Driving under the influence of minors in Texas

As driving schools throughout Texas are doing their best to stand out; the lone star state has problems with drunk driving. For the past several years, Texas has led the country in drunk driving fatalities. Texas is also the only state in the country that consistently eliminates 1,000 deaths (1,235 in 2009, 1,258 in 2010, and 1,270 in 2011). These statistics don’t even include alcohol-related injuries and property damage, which are rising numbers even higher.

The truth to be faced is that Texas has a clear intoxication and driving problem. Driving schools continue to teach and report on the severity of the increasing penalties for driving while intoxicated. Good habits start in driving school and continue into the future, as approximately 15% of drunk driving deaths are due to the disability of a driver under the age of 21 (the legal limit for alcohol use). Tougher laws have been developed in an attempt to stem the increase in mortality; laws that can seriously undermine a young driver’s economic and driving independence. The following is a summary of some of the Texas laws for driving and drinking in the shortest time, and how those laws can make things difficult for a minor who is at risk and is caught.

Zero tolerance

First of all, Texas is a zero tolerance state. This means that if a minor who is arrested on suspicion is found to have ANY DETECTABLE amount of alcohol in his system, he has immediately committed a DUIA (Driving Under the Influence) offense; even if your BAC is below the legal limit. As a minor, they should not have contact with alcohol to begin with, so driving while drinking any amount is much more serious.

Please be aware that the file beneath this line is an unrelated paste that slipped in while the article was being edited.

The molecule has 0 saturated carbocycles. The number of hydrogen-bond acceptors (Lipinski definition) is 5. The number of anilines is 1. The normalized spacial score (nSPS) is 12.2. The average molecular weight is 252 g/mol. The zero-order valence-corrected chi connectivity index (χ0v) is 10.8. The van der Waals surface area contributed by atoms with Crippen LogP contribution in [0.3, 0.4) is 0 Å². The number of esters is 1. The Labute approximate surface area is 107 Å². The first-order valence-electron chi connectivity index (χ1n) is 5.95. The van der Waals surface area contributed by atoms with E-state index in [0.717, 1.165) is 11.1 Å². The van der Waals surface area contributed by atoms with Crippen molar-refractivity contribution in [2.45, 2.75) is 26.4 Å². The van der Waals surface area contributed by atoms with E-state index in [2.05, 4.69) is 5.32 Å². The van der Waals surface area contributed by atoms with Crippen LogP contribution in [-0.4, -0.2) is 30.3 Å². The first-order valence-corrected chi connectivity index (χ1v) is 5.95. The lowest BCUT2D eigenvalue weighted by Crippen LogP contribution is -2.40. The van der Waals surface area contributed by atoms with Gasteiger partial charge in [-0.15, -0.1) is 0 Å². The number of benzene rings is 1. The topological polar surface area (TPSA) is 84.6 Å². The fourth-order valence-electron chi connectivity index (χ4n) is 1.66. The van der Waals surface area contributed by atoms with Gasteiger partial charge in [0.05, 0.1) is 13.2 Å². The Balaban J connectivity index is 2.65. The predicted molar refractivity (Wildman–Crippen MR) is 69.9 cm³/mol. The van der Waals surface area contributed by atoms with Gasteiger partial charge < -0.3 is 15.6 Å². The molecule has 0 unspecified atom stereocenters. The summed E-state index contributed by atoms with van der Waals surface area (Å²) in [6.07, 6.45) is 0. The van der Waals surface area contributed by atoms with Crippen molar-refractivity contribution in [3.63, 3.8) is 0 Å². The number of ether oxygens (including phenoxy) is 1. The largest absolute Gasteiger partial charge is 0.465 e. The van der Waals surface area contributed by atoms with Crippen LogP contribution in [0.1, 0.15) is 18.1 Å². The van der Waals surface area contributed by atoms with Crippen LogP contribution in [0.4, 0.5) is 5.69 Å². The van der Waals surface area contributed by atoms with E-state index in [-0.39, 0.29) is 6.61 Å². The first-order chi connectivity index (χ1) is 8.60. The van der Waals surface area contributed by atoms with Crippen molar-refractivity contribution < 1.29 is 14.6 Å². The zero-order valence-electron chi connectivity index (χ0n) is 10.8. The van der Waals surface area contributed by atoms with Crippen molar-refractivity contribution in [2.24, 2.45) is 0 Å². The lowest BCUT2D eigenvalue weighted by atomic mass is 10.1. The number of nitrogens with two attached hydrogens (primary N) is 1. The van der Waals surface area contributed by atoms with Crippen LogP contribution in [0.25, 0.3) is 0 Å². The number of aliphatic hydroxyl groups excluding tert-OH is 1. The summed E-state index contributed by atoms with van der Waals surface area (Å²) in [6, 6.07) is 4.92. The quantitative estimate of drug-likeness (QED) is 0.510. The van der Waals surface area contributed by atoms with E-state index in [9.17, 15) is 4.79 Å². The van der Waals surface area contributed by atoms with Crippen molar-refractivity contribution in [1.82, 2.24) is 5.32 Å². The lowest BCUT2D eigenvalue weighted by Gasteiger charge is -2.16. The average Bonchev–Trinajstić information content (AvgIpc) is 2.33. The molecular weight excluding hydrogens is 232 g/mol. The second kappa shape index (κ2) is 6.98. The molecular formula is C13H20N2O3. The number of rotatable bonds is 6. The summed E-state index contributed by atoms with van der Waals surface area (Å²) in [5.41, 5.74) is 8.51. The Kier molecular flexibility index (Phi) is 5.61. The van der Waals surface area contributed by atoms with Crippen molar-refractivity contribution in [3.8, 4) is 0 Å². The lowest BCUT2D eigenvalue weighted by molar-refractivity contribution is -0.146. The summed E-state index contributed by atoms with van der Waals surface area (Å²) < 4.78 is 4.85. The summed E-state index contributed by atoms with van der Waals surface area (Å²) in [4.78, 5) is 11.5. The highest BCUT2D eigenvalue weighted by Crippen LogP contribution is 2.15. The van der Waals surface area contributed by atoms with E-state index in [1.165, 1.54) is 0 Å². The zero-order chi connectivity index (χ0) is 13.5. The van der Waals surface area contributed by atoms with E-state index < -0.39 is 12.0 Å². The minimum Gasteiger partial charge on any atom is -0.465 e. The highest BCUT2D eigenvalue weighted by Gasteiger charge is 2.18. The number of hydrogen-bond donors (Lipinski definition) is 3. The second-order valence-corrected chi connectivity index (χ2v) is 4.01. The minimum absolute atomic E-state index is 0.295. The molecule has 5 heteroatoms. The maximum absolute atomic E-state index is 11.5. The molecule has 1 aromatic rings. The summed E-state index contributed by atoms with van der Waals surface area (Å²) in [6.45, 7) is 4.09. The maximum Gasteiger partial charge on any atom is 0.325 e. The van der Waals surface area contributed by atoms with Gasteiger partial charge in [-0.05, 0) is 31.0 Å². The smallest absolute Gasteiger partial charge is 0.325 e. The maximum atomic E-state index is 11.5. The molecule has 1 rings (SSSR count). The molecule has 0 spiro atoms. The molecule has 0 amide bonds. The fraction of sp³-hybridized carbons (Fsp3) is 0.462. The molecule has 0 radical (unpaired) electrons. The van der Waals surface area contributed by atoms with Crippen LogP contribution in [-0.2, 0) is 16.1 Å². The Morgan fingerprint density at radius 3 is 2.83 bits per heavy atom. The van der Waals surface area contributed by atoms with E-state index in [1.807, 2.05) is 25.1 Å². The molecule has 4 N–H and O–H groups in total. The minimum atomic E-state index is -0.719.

The proof

When stopped, the minor will be asked to take a breathalyzer test to verify their BAC. Again, if any BAC level is exceeded, the minor will be charged. However, rejecting the test could be much worse. Refusal of the breathalyzer, blood test, or field sobriety test will result in IMMEDIATE license suspension for a minimum of 120 days, and the suspension will increase for a second and third offense. In addition to suspension, the minor may be imprisoned and held until bail is posted or appears before a Juvenile Court magistrate.


The penalties themselves are largely dependent on the discretion of the judge, although there are defined minimum and maximum benchmarks. The laws given for DUIA offenses are:

1st offense DUIA – Class C Misdemeanor with a fine of up to $ 500.00 and between 20 and 40 hours of community service. The driver’s license can be suspended for up to a full year and completion of an alcohol awareness course at the driving school is required. If the minor is under the age of 18, their parents may also be required to take the course.

2nd offense DUIA – Class C Misdemeanor with a fine of up to $ 500.00 and between 40 and 60 hours of community service. License suspension for up to a full year is required, as well as the alcohol awareness course.

Third offense for DUIA: if the driver is under 17 years of age, the DUIA is presented as “Delinquent Conduct”. The penalty is up to a $ 500.00 fine and between 40 and 60 hours of community service. The license will be suspended until the minor is 19 years of age or older.

– If the minor is 17 years or older, DUIA is a class B misdemeanor that carries a fine of at least $ 500.00 up to $ 2,000.00, 40-60 hours of community service and up to 180 days in jail.

The problem is simply not worth the risk. Thousands of adults and children come to an end each year due to an avoidable drunk driving accident. These laws are in place to deter and prevent deaths so that we can begin to undermine these unfortunate statistics. For more information, contact your local driving school. And remember, zero tolerance.